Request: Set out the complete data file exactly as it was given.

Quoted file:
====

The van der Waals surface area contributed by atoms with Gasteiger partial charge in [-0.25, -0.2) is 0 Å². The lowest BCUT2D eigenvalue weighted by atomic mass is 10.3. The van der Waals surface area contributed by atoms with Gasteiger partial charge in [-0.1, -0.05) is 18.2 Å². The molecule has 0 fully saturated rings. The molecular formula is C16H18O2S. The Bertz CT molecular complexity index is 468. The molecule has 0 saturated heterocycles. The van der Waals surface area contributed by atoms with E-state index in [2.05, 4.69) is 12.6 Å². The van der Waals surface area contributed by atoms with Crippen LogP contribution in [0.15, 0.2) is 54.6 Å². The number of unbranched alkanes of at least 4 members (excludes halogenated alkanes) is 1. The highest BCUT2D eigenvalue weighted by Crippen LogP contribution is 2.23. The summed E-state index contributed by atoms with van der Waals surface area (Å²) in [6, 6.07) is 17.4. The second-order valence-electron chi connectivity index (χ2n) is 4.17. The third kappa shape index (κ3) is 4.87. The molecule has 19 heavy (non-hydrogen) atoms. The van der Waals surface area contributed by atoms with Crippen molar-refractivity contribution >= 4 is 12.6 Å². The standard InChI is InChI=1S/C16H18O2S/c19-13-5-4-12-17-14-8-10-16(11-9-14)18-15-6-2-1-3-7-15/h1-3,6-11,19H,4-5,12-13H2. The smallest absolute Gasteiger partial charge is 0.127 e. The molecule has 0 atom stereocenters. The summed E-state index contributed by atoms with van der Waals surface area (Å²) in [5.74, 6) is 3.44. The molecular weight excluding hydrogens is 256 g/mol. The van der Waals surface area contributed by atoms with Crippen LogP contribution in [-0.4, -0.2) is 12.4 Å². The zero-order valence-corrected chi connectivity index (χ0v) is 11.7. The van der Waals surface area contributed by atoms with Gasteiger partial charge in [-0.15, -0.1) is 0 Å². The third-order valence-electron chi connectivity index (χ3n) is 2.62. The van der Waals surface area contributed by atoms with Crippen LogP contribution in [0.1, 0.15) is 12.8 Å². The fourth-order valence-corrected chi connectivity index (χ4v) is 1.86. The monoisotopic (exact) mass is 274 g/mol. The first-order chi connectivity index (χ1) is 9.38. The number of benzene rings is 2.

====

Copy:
The van der Waals surface area contributed by atoms with Gasteiger partial charge in [-0.25, -0.2) is 0 Å². The lowest BCUT2D eigenvalue weighted by atomic mass is 10.3. The van der Waals surface area contributed by atoms with Gasteiger partial charge in [-0.1, -0.05) is 18.2 Å². The molecule has 0 fully saturated rings. The molecular formula is C16H18O2S. The Bertz CT molecular complexity index is 468. The molecule has 0 saturated heterocycles. The van der Waals surface area contributed by atoms with E-state index in [2.05, 4.69) is 12.6 Å². The van der Waals surface area contributed by atoms with Crippen LogP contribution in [0.15, 0.2) is 54.6 Å². The number of unbranched alkanes of at least 4 members (excludes halogenated alkanes) is 1. The highest BCUT2D eigenvalue weighted by Crippen LogP contribution is 2.23. The summed E-state index contributed by atoms with van der Waals surface area (Å²) in [6, 6.07) is 17.4. The second-order valence-electron chi connectivity index (χ2n) is 4.17. The third kappa shape index (κ3) is 4.87. The molecule has 19 heavy (non-hydrogen) atoms. The van der Waals surface area contributed by atoms with Crippen molar-refractivity contribution >= 4 is 12.6 Å². The standard InChI is InChI=1S/C16H18O2S/c19-13-5-4-12-17-14-8-10-16(11-9-14)18-15-6-2-1-3-7-15/h1-3,6-11,19H,4-5,12-13H2. The smallest absolute Gasteiger partial charge is 0.127 e. The molecule has 0 atom stereocenters. The summed E-state index contributed by atoms with van der Waals surface area (Å²) in [5.74, 6) is 3.44. The molecular weight excluding hydrogens is 256 g/mol. The van der Waals surface area contributed by atoms with Crippen LogP contribution in [-0.4, -0.2) is 12.4 Å². The zero-order valence-corrected chi connectivity index (χ0v) is 11.7. The van der Waals surface area contributed by atoms with Gasteiger partial charge in [-0.15, -0.1) is 0 Å². The third-order valence-electron chi connectivity index (χ3n) is 2.62. The van der Waals surface area contributed by atoms with Crippen LogP contribution in [0.1, 0.15) is 12.8 Å². The fourth-order valence-corrected chi connectivity index (χ4v) is 1.86. The monoisotopic (exact) mass is 274 g/mol. The first-order chi connectivity index (χ1) is 9.38. The number of benzene rings is 2.